Gerald Hinteregger

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Person.png Gerald Hinteregger   AmazonRdf-entity.pngRdf-icon.png
Gerald Hinteregger.png
Born12 November 1928
Weiz, Steiermark, Austria
Died17 February 2013 (Age 84)

Gerald Hinteregger was an Austrian diplomat.


Gerald Hintereger received a Bachelor of Arts in international studies from the University of Mississippi in 1951 (meaning he was hand-picked after the war) followed by a Doctor of Philosophy from the University of Graz, Austria, and finally a Doctor of Law from the University of Vienna.


Hinteregger joined the Austrian Foreign Service in 1957, first working as a legal secretary to the then Foreign Minister Bruno Kreisky. From 1965 to 1970 he was Embassy Secretary at the Austrian Embassy in Washington, and from 1970 to 1975 Head of the Cabinet of the Austrian Minister of Foreign Affairs. In 1975 he was named Austrian Ambassador to Spain, a post he held until 1978, when he became Austrian Ambassador to the Soviet Union. In 1981 he was recalled to Vienna, and became Secretary-General for Foreign Affairs and Permanent Representative of Austria to the United Nations, a post he held in Vienna for the next six years.

From 1987 to 1993, he was Executive Secretary for the United Nations Economic Commission for Europe. During those years, Europe’s political and economic landscape changed dramatically, with the disintegration of the Soviet Union and Yugoslavia, the separation of the Czech and Slovak Republics and the reunification of Germany.[1]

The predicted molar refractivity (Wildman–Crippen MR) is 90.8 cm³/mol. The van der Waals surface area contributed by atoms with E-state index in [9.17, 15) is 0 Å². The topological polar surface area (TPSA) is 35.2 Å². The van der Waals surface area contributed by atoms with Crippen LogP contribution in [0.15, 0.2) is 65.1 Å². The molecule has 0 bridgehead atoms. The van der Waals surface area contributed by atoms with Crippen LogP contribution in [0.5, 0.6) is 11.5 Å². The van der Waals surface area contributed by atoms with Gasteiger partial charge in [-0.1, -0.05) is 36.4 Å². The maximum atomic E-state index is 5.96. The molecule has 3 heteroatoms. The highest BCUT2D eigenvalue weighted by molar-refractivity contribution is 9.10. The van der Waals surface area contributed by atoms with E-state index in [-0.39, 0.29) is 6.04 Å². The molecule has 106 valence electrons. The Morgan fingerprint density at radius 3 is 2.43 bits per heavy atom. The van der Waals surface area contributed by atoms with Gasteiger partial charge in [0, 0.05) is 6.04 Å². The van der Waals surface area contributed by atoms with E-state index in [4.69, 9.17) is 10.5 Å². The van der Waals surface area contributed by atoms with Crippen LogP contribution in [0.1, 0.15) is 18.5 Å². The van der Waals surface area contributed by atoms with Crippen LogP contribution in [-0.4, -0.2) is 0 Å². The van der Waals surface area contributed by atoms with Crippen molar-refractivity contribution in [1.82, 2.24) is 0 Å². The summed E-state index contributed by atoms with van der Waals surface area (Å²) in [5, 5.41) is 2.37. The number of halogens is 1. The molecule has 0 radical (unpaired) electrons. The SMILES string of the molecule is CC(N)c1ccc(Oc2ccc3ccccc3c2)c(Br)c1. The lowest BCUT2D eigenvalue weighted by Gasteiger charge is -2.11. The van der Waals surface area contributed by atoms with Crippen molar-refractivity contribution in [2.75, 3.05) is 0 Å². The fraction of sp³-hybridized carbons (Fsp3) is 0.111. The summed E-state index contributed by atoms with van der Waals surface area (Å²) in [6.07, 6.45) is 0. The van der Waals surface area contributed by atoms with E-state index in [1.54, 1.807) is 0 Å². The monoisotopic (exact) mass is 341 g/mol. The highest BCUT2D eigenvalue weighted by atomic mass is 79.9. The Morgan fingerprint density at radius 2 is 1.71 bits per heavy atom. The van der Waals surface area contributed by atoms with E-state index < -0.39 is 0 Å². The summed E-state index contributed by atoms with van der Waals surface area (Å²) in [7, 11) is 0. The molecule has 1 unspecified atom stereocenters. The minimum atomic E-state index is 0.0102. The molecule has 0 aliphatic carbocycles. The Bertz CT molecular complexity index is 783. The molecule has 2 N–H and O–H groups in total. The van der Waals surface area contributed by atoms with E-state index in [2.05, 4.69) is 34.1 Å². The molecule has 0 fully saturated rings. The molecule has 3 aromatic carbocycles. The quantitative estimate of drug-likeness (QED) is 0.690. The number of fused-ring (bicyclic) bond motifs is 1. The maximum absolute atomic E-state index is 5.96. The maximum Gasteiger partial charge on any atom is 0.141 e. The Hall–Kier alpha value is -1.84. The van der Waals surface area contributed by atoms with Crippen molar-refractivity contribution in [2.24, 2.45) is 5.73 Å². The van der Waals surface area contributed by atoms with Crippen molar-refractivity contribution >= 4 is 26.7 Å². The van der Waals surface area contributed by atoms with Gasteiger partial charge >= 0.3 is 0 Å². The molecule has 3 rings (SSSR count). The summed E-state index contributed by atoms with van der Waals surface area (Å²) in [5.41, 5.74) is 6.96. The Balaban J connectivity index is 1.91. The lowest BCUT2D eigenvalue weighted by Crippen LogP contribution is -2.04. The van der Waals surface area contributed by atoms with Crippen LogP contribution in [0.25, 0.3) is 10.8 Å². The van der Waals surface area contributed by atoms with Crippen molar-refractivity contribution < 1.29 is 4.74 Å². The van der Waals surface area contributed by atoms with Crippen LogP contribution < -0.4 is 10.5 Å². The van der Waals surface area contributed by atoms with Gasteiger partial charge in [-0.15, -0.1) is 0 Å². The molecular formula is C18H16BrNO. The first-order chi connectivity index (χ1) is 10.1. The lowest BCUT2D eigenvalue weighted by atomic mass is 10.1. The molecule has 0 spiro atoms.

A great advocate of pan-European cooperation, Hinteregger believed in applying the results of UNECE’s analytical economic studies especially in the newly independent countries. Under his leadership UNECE advocated for gradual structural and institutional reform and stable legal frameworks to support the private sector and liberalization of trade in the countries in economic transition. [1]

For a few weeks after 1 November 1989, Hinteregger was Officer-in-Charge of the Office of the United Nations High Commissioner for Refugees,[2] after Jean-Pierre Hocke resigned amid investigations into charges that he undercut the agency's management and misused hundreds of thousands of dollars for personal entertainment and travel.[3]


Event Participated in

Bilderberg/198411 May 198413 May 1984Sweden
The 32nd Bilderberg, held in Sweden